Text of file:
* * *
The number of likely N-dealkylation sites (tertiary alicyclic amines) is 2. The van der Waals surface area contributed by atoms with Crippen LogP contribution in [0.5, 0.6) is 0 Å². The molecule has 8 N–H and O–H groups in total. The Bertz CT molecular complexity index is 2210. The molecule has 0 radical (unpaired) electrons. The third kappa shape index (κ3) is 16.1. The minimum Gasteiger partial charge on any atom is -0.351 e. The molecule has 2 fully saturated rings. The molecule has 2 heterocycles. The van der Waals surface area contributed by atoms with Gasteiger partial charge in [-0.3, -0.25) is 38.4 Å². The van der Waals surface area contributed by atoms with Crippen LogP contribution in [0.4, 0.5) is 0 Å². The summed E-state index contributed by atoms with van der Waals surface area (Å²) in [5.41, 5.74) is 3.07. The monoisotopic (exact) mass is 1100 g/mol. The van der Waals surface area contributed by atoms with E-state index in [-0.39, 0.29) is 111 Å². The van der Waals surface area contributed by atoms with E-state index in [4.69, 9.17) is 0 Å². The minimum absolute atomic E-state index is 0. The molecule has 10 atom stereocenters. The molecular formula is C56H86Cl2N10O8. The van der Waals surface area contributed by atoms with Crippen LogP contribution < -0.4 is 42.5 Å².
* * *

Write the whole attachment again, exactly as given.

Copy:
The number of likely N-dealkylation sites (tertiary alicyclic amines) is 2. The van der Waals surface area contributed by atoms with Crippen LogP contribution in [0.5, 0.6) is 0 Å². The molecule has 8 N–H and O–H groups in total. The Bertz CT molecular complexity index is 2210. The molecule has 0 radical (unpaired) electrons. The third kappa shape index (κ3) is 16.1. The minimum Gasteiger partial charge on any atom is -0.351 e. The molecule has 2 fully saturated rings. The molecule has 2 heterocycles. The van der Waals surface area contributed by atoms with Gasteiger partial charge in [-0.3, -0.25) is 38.4 Å². The van der Waals surface area contributed by atoms with Crippen LogP contribution in [0.4, 0.5) is 0 Å². The summed E-state index contributed by atoms with van der Waals surface area (Å²) in [5.41, 5.74) is 3.07. The monoisotopic (exact) mass is 1100 g/mol. The van der Waals surface area contributed by atoms with E-state index in [-0.39, 0.29) is 111 Å². The van der Waals surface area contributed by atoms with E-state index in [4.69, 9.17) is 0 Å². The minimum absolute atomic E-state index is 0. The molecule has 10 atom stereocenters. The molecular formula is C56H86Cl2N10O8. The van der Waals surface area contributed by atoms with Crippen LogP contribution < -0.4 is 42.5 Å².